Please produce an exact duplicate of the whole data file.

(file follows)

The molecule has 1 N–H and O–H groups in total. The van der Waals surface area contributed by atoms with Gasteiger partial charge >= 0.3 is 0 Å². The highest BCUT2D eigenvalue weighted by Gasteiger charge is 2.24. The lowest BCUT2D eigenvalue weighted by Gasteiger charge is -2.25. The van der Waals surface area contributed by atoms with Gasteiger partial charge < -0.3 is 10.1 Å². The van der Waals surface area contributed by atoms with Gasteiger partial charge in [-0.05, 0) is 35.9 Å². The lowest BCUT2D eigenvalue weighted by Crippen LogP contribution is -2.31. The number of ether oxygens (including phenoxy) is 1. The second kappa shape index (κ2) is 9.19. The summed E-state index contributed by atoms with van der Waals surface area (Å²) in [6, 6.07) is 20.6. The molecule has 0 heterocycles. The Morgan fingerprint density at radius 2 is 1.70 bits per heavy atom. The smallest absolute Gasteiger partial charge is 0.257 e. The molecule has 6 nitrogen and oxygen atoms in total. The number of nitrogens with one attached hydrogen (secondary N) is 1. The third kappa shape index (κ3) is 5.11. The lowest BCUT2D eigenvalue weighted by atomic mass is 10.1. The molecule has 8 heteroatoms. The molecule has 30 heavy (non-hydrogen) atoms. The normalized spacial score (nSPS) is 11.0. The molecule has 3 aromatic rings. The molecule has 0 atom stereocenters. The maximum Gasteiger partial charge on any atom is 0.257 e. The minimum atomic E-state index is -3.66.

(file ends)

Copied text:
The molecule has 1 N–H and O–H groups in total. The van der Waals surface area contributed by atoms with Gasteiger partial charge >= 0.3 is 0 Å². The highest BCUT2D eigenvalue weighted by Gasteiger charge is 2.24. The lowest BCUT2D eigenvalue weighted by Gasteiger charge is -2.25. The van der Waals surface area contributed by atoms with Gasteiger partial charge < -0.3 is 10.1 Å². The van der Waals surface area contributed by atoms with Gasteiger partial charge in [-0.05, 0) is 35.9 Å². The lowest BCUT2D eigenvalue weighted by Crippen LogP contribution is -2.31. The number of ether oxygens (including phenoxy) is 1. The second kappa shape index (κ2) is 9.19. The summed E-state index contributed by atoms with van der Waals surface area (Å²) in [6, 6.07) is 20.6. The molecule has 0 heterocycles. The Morgan fingerprint density at radius 2 is 1.70 bits per heavy atom. The smallest absolute Gasteiger partial charge is 0.257 e. The molecule has 6 nitrogen and oxygen atoms in total. The number of nitrogens with one attached hydrogen (secondary N) is 1. The third kappa shape index (κ3) is 5.11. The lowest BCUT2D eigenvalue weighted by atomic mass is 10.1. The molecule has 8 heteroatoms. The molecule has 30 heavy (non-hydrogen) atoms. The normalized spacial score (nSPS) is 11.0. The molecule has 3 aromatic rings. The molecule has 0 atom stereocenters. The maximum Gasteiger partial charge on any atom is 0.257 e. The minimum atomic E-state index is -3.66.